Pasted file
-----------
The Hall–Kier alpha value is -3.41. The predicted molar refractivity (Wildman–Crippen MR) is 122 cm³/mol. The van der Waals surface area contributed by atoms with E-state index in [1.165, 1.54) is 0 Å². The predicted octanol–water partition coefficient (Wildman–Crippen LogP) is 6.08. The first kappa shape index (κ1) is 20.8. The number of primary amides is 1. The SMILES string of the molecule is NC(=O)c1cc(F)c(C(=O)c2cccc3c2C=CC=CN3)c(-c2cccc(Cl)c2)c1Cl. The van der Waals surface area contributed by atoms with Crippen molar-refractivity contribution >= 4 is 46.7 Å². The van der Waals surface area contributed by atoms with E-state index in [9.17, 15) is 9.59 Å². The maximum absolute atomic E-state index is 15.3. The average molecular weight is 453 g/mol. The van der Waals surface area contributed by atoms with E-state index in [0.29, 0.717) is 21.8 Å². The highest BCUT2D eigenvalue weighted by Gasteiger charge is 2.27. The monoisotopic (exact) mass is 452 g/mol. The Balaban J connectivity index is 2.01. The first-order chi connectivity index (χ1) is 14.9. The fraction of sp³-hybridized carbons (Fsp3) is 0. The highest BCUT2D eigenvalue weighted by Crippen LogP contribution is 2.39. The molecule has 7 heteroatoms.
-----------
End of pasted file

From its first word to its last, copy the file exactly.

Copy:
The Hall–Kier alpha value is -3.41. The predicted molar refractivity (Wildman–Crippen MR) is 122 cm³/mol. The van der Waals surface area contributed by atoms with E-state index in [1.165, 1.54) is 0 Å². The predicted octanol–water partition coefficient (Wildman–Crippen LogP) is 6.08. The first kappa shape index (κ1) is 20.8. The number of primary amides is 1. The SMILES string of the molecule is NC(=O)c1cc(F)c(C(=O)c2cccc3c2C=CC=CN3)c(-c2cccc(Cl)c2)c1Cl. The van der Waals surface area contributed by atoms with Crippen molar-refractivity contribution >= 4 is 46.7 Å². The van der Waals surface area contributed by atoms with E-state index in [9.17, 15) is 9.59 Å². The maximum absolute atomic E-state index is 15.3. The average molecular weight is 453 g/mol. The van der Waals surface area contributed by atoms with E-state index in [0.29, 0.717) is 21.8 Å². The highest BCUT2D eigenvalue weighted by Gasteiger charge is 2.27. The monoisotopic (exact) mass is 452 g/mol. The Balaban J connectivity index is 2.01. The first-order chi connectivity index (χ1) is 14.9. The fraction of sp³-hybridized carbons (Fsp3) is 0. The highest BCUT2D eigenvalue weighted by Crippen LogP contribution is 2.39. The molecule has 7 heteroatoms.